Performance bounds and a parameter transformation for decay rate estimation

Published

Journal Article

Decay rate estimation has been proposed as an effective method for signal characterization in many application areas, including subsurface sensing using time-domain electromagnetic induction (EMI) sensors. The physical basis for this strategy is that every signal of interest, which corresponds to a target or phenomenon of interest, possesses a unique set of decay rates. In theory, the characteristic decay rates can be estimated from the measured signal, and then utilized for signal detection and subsequent identification. Using this approach, signal discrimination performance is dependent upon decay rate estimation performance. The Cramér-Rao lower bound (CRLB) for decay rate and amplitude coefficient estimates is utilized to investigate the fundamental limits of decay rate estimation accuracy. Previous derivations of the CRLB for decay rate estimates have focused on signals which are linearly sampled beginning at time t = 0. Here, the CRLB is generalized to accommodate any arbitrary sampling method and any initial starting time. A parameter transformation which improves decay rate estimation performance is also presented. Simulation results across a wide range of decay rates and SNRs show that nonlinear least squares estimation of the decay rates via the proposed transformation provides estimates with smaller RMS and bias than can be obtained without the parameter transformation. The parameter transformation also provides decay rate estimates that approach the CRLB. Improvement in estimation performance for this class of signals has important ramifications in signal detection, classification, and identification performance in several geophysical application areas.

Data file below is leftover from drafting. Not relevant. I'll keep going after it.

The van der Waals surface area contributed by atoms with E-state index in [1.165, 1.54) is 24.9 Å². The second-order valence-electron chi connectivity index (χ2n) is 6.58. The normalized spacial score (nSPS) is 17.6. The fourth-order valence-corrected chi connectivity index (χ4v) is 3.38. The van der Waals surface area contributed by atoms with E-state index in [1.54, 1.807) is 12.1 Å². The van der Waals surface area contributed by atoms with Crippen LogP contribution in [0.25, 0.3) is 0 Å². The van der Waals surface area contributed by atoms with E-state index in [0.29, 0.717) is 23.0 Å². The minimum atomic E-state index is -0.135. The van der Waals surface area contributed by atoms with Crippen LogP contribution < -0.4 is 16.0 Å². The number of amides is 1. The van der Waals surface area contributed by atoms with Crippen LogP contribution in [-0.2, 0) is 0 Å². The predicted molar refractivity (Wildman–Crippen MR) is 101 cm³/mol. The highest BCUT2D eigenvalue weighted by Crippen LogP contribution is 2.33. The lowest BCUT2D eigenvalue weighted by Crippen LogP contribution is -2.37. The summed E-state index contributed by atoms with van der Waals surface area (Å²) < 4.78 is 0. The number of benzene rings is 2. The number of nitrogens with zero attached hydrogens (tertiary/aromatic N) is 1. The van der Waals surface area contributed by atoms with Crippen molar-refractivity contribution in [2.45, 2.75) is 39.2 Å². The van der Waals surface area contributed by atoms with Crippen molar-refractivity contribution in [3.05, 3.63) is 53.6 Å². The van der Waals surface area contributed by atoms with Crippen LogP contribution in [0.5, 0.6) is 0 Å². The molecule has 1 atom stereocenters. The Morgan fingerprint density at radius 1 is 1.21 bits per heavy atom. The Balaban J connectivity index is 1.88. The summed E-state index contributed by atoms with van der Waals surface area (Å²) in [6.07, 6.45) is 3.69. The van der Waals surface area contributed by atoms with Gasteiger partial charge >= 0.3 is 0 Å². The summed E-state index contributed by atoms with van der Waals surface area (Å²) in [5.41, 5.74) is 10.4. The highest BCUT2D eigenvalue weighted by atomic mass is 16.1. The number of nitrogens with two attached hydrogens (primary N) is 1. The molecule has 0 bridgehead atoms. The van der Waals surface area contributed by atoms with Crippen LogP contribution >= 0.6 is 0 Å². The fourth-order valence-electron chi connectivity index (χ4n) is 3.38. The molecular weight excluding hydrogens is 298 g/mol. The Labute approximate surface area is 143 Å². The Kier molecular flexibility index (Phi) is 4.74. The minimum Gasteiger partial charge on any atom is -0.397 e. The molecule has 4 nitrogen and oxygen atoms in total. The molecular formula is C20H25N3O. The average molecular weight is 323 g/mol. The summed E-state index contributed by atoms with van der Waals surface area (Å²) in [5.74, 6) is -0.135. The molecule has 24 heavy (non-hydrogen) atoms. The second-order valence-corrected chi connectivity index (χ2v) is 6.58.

Full Text

Duke Authors

Cited Authors

  • Tantum, SL; Collins, LM

Published Date

  • October 1, 2003

Published In

Volume / Issue

  • 41 / 10 PART I

Start / End Page

  • 2224 - 2231

International Standard Serial Number (ISSN)

  • 0196-2892

Digital Object Identifier (DOI)

  • 10.1109/TGRS.2003.814660

Citation Source

  • Scopus